Oil slipped on Thursday as weak data from the world’s top economies raised concern about the outlook for global fuel demand, offsetting data that showed a large drawdown in U.S. crude stockpiles last week. China, the world’s top energy consumer, saw its economy losing more steam in April despite easier monetary policy, while Europe’s largest economy, Germany, slowed in the first quarter. In the United States, retail sales were flat in April, dampening hopes of a sharp rebound in growth in the second quarter.
June Brent crude fell 22 cents to $66.59 a barrel as of 0221 GMT after settling 5 cents lower in the previous session. U.S. crude for June delivery dropped 32 cents to $60.18 after ending 25 cents down in a volatile session on Wednesday.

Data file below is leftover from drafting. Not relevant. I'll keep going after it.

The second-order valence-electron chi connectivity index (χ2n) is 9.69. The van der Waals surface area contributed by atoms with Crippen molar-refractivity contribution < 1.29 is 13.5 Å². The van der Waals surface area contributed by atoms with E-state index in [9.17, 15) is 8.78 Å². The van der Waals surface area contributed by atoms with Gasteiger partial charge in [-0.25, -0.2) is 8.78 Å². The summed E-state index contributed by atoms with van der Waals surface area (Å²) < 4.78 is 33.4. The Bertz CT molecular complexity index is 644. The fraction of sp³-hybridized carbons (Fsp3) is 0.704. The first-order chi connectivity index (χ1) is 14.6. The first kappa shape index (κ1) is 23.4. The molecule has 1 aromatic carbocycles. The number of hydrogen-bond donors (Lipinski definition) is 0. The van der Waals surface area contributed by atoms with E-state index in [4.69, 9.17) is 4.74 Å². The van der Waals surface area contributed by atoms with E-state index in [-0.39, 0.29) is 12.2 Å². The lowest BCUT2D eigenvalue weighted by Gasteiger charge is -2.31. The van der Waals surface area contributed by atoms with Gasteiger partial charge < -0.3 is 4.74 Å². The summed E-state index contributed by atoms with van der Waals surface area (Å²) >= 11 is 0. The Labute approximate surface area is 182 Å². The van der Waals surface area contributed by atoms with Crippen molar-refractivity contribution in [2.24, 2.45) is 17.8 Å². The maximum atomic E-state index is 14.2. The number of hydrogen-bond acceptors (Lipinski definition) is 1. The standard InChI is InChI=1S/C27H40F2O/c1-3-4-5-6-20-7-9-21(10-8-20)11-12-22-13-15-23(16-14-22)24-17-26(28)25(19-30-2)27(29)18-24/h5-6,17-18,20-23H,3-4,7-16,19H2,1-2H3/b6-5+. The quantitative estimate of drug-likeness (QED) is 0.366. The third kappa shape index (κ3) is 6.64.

Crude stocks in the United States fell for the second week, by 2.2 million barrels, following four months of steady gains, even though refiners pared back record seasonal run rates and imports jumped. Analysts had expected crude inventories to rise by 386,000 barrels. Despite the drop, inventories were still almost 90 million barrels higher than this time last year. A surprise increase in output in the No. 2 U.S. oil-producing state, North Dakota, in March also added to supply concerns.